Live: TV on the Radio Brings New York Back


Kings of NY (TV on the Radio portrait by Grant Siedlecki)

TV on the Radio + Matt Pond PA + Voxtrot
Prospect Park Bandshell
June 30, 2006

Prospect Park might be the most insanely pleasant place in New York City: trees and rolling hills everywhere, hidden nooks and crannies, paddle-boats, a mini-zoo way better than the one in Central Park except no polar bears, a motherfucking swimming hole for dogs. It follows, then, that Prospect Park’s Celebrate Brooklyn concert series, judging by Friday night’s show, puts on maybe the single most enjoyable live-music experience anywhere in the city, one that makes every other free-concert series going seem way too expensive. The fenced-off bandshell area is huge, big enough to accommodate whatever crowds might show up and still give everyone room to breathe and move around. There’s a huge copse of trees in the middle of the field, but it doesn’t obscure sightlines so much as provide shade. People bring in beach-chairs and blankets, families show up with kids, the beer isn’t even all that expensive, and everyone stands on actual grass instead of the weird white-plastic sheets that the Central Park Summerstage people put down. And because everything is so refreshingly laid-back and free of hassle, a lot of people inevitably show up, many of whom probably wouldn’t ordinarily give a damn about whatever band might be playing. And so the venue offers bands an opportunity to step their game up and to give a career-defining performance, something they’ll be remembered for. Maybe that’s why Prince decided to show up and hijack Maceo Parker’s performance last month in a show I can’t fucking believe I was dumb enough to miss. And maybe that’s why TV on the Radio put on one of the best shows I’ve seen all year on Friday night.

Honestly, the band didn’t even have to be great. The vibe at the bandshell was nice enough that even the two utterly garbage opening bands, Voxtrot (bippity-boppity early-90s happy-fuzzpop) and Matt Pond PA (the same thing but slower and with a cello), became tolerable. Before TVOTR came it, it looked like the sky was about to open up, but nothing happened beyond a few stray raindrops. So everyone would’ve been happy whatever the band did. They didn’t have to unleash a furious cloud of righteous fury on us, but they did it anyway. TVOTR has always been messy and intense live; the first time was the last night of their Young Liars tour, they were drunk and high, they didn’t come onstage until about 3 a.m. on a Wednesday night, there couldn’t have been more than 150 people there, and they still absolutely tore it down. At Prospect Park, they expanded the band to fit the venue, bringing out three backup singers and the horn section and percussionist from Antibalas to flesh their compositions out, not that they needed it. If anything, they sounded too big for the venue, their hazy, monolithic guitars echoing off the hills and the treetops. Everyone but Tunde Adebimpe stood stock-still, so it was up to Adebimpe to hold the stage by himself, but he’s got enough presence and energy that he didn’t need any help. But the whole band stepped up musically; Kyp Malone even took it easy on the falsetto for once. The show could’ve peaked early with the epic and triumphant rendition of “Young Liars,” still the best song they’ve written, with horns blasting and Dave Sitek banging on his guitar with a drumstick. But they managed to top that with their encore, playing one song entirely on voice and percussion before ending with a frantically bugged-out version of “Satellite.”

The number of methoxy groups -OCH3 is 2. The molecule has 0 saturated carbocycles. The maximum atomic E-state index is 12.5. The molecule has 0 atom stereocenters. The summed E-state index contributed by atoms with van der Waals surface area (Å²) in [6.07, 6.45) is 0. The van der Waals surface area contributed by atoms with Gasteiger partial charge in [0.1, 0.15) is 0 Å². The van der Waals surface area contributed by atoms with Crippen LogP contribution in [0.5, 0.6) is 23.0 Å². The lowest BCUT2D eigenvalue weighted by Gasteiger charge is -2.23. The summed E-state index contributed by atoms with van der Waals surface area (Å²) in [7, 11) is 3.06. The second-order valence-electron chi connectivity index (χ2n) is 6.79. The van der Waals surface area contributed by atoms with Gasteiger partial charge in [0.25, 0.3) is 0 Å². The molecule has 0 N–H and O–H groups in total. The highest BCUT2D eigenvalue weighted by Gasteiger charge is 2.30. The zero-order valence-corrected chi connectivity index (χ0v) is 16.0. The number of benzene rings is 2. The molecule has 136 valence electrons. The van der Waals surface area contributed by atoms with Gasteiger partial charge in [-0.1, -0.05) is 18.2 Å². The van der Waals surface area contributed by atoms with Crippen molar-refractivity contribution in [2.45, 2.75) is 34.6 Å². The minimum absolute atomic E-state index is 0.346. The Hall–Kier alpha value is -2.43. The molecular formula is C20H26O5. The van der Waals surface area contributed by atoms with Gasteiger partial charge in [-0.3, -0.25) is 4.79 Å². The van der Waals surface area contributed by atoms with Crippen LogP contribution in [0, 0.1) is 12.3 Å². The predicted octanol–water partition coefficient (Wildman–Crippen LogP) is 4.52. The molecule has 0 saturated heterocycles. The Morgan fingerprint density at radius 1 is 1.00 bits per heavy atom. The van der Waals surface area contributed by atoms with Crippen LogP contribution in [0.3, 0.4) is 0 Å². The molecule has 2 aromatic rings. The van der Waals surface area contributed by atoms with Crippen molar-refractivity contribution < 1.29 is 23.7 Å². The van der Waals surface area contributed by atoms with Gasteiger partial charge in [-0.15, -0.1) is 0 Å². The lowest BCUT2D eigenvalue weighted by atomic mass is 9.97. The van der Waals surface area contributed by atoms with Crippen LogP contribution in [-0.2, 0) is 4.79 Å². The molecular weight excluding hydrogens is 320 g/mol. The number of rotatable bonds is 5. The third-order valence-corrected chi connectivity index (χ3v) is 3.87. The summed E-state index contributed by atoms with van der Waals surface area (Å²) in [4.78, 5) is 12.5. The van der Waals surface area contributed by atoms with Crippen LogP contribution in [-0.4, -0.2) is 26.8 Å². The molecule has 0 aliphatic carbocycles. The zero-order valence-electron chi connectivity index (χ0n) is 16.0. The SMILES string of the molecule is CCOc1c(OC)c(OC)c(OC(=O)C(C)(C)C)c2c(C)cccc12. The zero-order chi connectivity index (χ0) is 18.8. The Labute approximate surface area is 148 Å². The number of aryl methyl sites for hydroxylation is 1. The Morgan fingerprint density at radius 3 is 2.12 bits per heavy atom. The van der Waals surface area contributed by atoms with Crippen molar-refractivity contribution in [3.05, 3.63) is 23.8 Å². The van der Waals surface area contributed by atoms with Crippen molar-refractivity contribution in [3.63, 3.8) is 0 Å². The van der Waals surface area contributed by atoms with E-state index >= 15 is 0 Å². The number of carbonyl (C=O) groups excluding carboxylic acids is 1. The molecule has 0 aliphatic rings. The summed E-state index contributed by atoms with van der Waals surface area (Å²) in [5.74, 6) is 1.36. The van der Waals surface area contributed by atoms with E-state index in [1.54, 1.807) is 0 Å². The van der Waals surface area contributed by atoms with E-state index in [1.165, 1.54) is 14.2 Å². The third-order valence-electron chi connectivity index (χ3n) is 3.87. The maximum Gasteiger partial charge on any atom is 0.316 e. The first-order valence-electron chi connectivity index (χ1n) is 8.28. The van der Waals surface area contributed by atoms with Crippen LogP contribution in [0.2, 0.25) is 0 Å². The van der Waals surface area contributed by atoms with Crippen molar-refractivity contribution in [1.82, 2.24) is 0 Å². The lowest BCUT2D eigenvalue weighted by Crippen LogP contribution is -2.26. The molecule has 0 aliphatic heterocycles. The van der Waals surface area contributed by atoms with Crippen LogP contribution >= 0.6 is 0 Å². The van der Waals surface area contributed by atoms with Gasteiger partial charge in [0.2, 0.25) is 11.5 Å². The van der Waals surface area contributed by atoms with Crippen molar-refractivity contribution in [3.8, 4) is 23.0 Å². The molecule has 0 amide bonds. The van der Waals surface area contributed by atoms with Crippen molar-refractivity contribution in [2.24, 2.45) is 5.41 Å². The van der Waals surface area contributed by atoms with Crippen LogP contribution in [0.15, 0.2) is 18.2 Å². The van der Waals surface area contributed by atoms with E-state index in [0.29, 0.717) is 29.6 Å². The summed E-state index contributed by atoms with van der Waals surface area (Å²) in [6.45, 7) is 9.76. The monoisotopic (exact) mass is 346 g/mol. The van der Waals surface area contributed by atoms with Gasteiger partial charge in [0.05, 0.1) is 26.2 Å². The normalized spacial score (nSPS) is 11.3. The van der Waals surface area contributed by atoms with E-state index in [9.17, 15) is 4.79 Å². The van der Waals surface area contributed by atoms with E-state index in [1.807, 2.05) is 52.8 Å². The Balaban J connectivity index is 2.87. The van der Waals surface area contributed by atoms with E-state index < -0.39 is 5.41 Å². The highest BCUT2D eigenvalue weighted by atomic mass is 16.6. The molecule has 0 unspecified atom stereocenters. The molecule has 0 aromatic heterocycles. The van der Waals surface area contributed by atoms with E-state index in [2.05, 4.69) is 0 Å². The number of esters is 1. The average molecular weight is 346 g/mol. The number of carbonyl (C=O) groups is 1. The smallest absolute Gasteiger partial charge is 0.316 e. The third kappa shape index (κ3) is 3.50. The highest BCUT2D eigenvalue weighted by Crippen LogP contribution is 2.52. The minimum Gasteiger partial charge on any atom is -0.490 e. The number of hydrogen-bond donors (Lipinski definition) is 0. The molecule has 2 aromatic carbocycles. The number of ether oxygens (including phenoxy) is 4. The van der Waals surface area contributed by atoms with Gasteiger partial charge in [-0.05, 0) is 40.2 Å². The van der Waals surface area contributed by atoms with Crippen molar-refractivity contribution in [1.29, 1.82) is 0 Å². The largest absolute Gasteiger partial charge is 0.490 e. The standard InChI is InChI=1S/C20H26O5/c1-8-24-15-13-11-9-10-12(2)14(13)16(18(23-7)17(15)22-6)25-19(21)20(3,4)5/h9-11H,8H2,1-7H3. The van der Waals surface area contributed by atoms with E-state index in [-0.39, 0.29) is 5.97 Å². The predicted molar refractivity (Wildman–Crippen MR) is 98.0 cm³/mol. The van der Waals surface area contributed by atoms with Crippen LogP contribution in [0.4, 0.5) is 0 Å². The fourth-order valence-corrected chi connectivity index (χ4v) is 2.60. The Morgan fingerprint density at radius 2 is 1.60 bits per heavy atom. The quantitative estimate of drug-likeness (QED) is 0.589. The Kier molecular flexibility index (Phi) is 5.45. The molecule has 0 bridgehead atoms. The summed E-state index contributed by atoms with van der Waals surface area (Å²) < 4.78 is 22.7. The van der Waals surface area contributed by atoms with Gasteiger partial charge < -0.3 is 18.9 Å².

Return to Cookie Mountain, the new TVOTR album, has been finished for a while, but I have no idea when it’s going to finally come out; they’re not the first band to get dicked around by the Interscope release-date shuffle. It’s more focused and confident than Desperate Youth, Blood Thirsty Babes, but both of TVOTR’s albums have been more languid and pillowy than I’d like, more concerned with abstract sprawl than sweeping stomp. For my money, nothing the band has recorded quite matches up with the charge of their first EP. But onstage, they’re basically unparalleled. Last night, I saw the Boredoms give a performance that rivaled TVOTR for trippy intensity. The difference, though, is that the Boredoms did it with three drummers and synth squeaks and wordless singing and half-hour songs that mutated from drum-circle bang-alongs to mutant house to Bollywood opuses. It’s rarified stuff, and you aren’t going to see steakheads in white baseball caps botching high-fives to it. TVOTR has the same force and majesty, but they do it in a big-rock context, and right now, they’re the only indie-rock band in New York that can actually bring hordes of people together. Both TVOTR and the Boredoms are doing powerful things. But TVOTR has found a way to invite people in without watering their thing down or pandering to anyone, and from where I’m sitting, that makes their achievement even more valuable.

Voice feature: Jon Caramanica on TV on the Radio
Voice review: Jen Aswad on TV on the Radio’s Desperate Youth, Blood Thirsty Babes

This article from the Village Voice Archive was posted on July 3, 2006

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